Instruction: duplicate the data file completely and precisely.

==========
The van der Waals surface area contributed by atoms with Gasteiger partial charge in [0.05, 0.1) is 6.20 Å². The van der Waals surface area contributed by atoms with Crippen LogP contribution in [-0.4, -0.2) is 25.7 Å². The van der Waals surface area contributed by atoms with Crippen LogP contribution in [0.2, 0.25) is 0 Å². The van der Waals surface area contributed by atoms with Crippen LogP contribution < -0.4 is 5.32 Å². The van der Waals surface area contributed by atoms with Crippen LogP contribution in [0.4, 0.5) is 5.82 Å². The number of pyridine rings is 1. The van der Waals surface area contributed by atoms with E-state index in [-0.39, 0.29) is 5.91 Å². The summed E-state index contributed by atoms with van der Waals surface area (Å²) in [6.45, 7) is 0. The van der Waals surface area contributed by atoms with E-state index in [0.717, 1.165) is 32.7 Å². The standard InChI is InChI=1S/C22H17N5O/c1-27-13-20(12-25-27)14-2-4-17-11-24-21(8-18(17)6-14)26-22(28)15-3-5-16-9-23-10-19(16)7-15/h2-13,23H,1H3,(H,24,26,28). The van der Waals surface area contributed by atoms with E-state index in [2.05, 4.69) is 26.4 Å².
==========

The van der Waals surface area contributed by atoms with Gasteiger partial charge in [0.05, 0.1) is 6.20 Å². The van der Waals surface area contributed by atoms with Crippen LogP contribution in [-0.4, -0.2) is 25.7 Å². The van der Waals surface area contributed by atoms with Crippen LogP contribution in [0.2, 0.25) is 0 Å². The van der Waals surface area contributed by atoms with Crippen LogP contribution < -0.4 is 5.32 Å². The van der Waals surface area contributed by atoms with Crippen LogP contribution in [0.4, 0.5) is 5.82 Å². The number of pyridine rings is 1. The van der Waals surface area contributed by atoms with E-state index in [-0.39, 0.29) is 5.91 Å². The summed E-state index contributed by atoms with van der Waals surface area (Å²) in [6.45, 7) is 0. The van der Waals surface area contributed by atoms with E-state index in [0.717, 1.165) is 32.7 Å². The standard InChI is InChI=1S/C22H17N5O/c1-27-13-20(12-25-27)14-2-4-17-11-24-21(8-18(17)6-14)26-22(28)15-3-5-16-9-23-10-19(16)7-15/h2-13,23H,1H3,(H,24,26,28). The van der Waals surface area contributed by atoms with E-state index in [2.05, 4.69) is 26.4 Å².